Previous study reported that the protein stability of FOS was regulated by E3 ligase UBR1-mediated ubiquitination. Through bioinformatics analysis (http://ubibrowser.ncpsb.org.cn/ubibrowser/strict/networkview/networkview/name/P01100/jobId/ubibrowse-I2021-09-10-57171-1631252382), we predicted that the protein stability of FOS was indeed affected by multiple E3 ubiquitin ligases (Fig. 3E). Moreover, microarray results showed that S-phase kinase-associated protein 2 (SKP2) was significantly differentially expressed gene among the DEGs after the knockdown of PHF5A. As a consequence, we hypothesized that PHF5A regulated the protein stability of FOS through SKP2 mediation. In order to verify our hypothesis, we carried out the following experiments. The MGC-803 cells with PHF5A knockdown or SKP2 overexpression were treated with protein synthesis inhibitor CHX (0.2 mg/mL) to test the stability of FOS protein. The downregulation of PHF5A accelerated the protein degradation of FOS (Fig. 3F). Meanwhile, SKP2 overexpression also reduced the protein stability of FOS (Fig. 3G). The results indicated that the protein stability of FOS was affected by HF5A and SKP2. After treatment with proteasome inhibitor MG-132 (20 µM), the effect of PHF5A knockdown and SKP2 overexpression on the stability of FOS protein could be partially eliminated (Fig. 3 H, I). We inferred that PHF5A and SKP2 regulated FOS through ubiquitin-proteasome system (UPS). Subsequently, we evaluated the regulation of PHF5A and SKP2 on ubiquitination of FOS. The results suggested that PHF5A downregulation and SKP2 overexpression distinctly promoted FOS ubiquitination (Fig. 3J, K). Furthermore, the results of Co-IP assay revealed that there is an interaction between PHF5A and E3 ligase SKP2 (Fig. 3L). Taken together, PHF5A regulated the protein stability of FOS through SKP2-mediated ubiquitination.
Downregulation of FOS attenuates the promotion of PHF5A overexpression on GC cells
The expression level of FOS in GC was confirmed by immunohistochemical staining, and the results showed that FOS expression in tumor tissue was significantly higher than that in normal tissues (Fig. 4A). In addition, FOS was highly expressed in GC cell lines AGS, BGC-823, MGC-803, SGC-7901 (Additional file 1: Fig. S2D). Subsequently, FOS knockdown MGC-803 cells were established to explore the effect of FOS on the phenotype of GC (P < 0.01) (Additional file 1: Fig. S2E). As expected, FOS-knocked-down [shFOS + NC(OE)] MGC-803 cells showed a significant inhibition of proliferation (P < 0.001), colony formation (p < 0.01), migration (P < 0.01), sphere-forming, and a significant promotion of apoptosis (P < 0.001; Fig. 4B–F). Not surprisingly, PHF5A overexpression [PHF5A + NC(KD)] could promote the malignant progression of GC cells (P < 0.01; Fig. 4B–F). Furthermore, we transfected lentiviruses with a combination of FOS low expression and PHF5A overexpression (shFOS + PHF5A) to further detect the alteration of GC cells. The loss/gain-of-assays indicated that downregulation of FOS attenuated the promotion of PHF5A overexpression on GC cells (Fig. 4B–F). Taken together, PHF5A promoted GC progression, which could be partially reversed by knockdown of FOS.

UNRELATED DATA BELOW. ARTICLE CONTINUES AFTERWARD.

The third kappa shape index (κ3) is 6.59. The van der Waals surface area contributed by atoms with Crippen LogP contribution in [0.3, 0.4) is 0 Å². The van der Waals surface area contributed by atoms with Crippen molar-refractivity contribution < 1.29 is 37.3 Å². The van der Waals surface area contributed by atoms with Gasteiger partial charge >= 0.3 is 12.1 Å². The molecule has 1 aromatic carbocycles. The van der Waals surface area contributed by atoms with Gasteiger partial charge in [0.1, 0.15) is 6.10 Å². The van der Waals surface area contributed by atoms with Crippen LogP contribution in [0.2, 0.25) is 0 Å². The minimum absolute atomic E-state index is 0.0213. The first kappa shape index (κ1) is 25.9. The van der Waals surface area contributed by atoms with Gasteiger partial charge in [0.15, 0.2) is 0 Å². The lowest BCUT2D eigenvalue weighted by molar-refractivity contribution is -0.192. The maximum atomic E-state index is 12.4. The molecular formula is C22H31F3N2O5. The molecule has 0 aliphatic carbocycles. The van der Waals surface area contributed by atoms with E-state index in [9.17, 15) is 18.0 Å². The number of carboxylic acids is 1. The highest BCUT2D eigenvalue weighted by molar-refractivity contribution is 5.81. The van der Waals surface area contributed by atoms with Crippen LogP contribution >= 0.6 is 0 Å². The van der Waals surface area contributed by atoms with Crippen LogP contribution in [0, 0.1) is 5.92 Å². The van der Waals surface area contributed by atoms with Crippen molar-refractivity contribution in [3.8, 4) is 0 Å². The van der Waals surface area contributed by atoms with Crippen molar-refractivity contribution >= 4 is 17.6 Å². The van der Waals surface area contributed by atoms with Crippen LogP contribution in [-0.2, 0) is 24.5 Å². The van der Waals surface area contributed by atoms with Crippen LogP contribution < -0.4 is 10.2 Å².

Pladienolide B treatment reverses the induction of PHF5A overexpression on the progression of GC cells
Pladienolide B is a small molecule reported to be a PHF5A inhibitor . GC cells were treated with the Pladienolide B and tested in vitro functions (proliferation, apoptosis, migration, wound healing) and in vivo tumorigenesis. In vitro functional verification, PHF5A overexpression significantly promoted the malignant phenotype of GC cells, such as the enhancement of cell viability (P < 0.001; Fig. 5A) and migration (P < 0.05; Fig. 5B, C), and the decrease of apoptosis rate (P < 0.001; Fig. 5D). Not surprisingly, the addition of Pladienolide B attenuated this effect (Fig. 5A–D). In vivo heterograft tumor monitoring for 24 days, it was found that overexpression of PHF5A significantly promoted the tumor formation of GC cells, which was manifested by increased tumor size (P < 0.05; Fig. 5E, F), weight (P < 0.01; Fig. 5G) and KI67 expression (Fig. 5H). Moreover, consistent with in vitro results, Pladienolide B attenuated the tumor formation effect caused by PHF5A overexpression (Fig. 5E–H).
In this study, the role of PHF5A in promoting the malignant progression of GC was clarified. We identified that PHF5A expression was remarkably upregulated in GC. In addition, the relationship between the expression of PHF5A and clinicopathological features in GC was analyzed. Previous study reported that tumor cells infiltrating T lymphocytes indicated the malignant progression of cancer . Consistently, the present study clarified that high expression of PHF5A was positively associated with T Infiltrate and pathological stage in GC patients. Moreover, high expression of PHF5A usually predicted the shortening of the survival time of patients with GC. Therefore, PHF5A expression level was related to the malignant progression and prognosis of GC, which exerted important clinical value.